When I was in the market for my first Seattle commute bike, I told my Lance Armstrong-wanna-be-boyfriend at the time that I was interested in getting a steel bike, and he accused me of being a hipster. “Carbon fiber!” he exclaimed, “this is an investment.” While I have nothing against carbon fiber bikes in principle, the fact that my boyfriend did not support my exploration in this venture was frustrating and it distracted me from finding the ride that’s right for me. Blinded by love, I did not see this red flag in our relationship or the process of bike procurement. Since he was a more experienced cyclist, I trusted his opinion that resulted in my first poor bike purchase, an aluminum Cannondale hybrid.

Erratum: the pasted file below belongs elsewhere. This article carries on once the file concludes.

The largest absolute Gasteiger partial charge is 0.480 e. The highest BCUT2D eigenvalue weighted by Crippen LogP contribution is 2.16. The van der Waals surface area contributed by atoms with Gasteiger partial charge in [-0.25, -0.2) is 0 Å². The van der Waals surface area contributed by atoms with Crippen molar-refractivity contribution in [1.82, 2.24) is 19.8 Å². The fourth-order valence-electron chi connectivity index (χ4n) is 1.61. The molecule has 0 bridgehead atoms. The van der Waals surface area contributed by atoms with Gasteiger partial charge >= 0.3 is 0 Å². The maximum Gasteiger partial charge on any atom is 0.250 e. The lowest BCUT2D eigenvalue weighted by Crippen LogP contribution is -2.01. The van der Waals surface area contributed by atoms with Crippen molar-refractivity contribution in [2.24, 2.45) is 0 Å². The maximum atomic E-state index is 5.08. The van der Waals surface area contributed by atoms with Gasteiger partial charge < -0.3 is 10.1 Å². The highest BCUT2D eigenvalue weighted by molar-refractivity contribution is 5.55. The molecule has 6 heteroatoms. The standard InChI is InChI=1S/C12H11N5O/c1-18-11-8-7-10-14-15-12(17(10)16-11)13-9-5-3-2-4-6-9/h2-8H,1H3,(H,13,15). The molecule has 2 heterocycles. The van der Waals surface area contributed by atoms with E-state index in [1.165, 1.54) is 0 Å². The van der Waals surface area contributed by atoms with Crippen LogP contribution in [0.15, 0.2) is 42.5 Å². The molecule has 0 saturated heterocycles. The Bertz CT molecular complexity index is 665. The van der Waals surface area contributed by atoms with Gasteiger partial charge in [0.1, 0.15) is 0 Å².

I gave this bike a valiant effort, got clips, shammies, and fingerless padded gloves for my five-mile ride on the Burke. I was a mess; that hybrid drove me nuts. Again, I have nothing against hybrids, in principle. It just wasn’t the right ride for me.
I landed on the hybrid because of a work benefit at the campus bike shop and the guys in the shop sold it as “comfortable,” which, in retrospect, doesn’t make any sense. Comfortable for whom? I guess this perceived comfort is the less aggressive, upright position of a hybrid, but I don’t like sitting upright in any other aspect of my life so why would I think that it would be comfortable on a bike? Also, every bike should be comfortable for you; if it’s uncomfortable, you risk injury and are less likely to want to ride.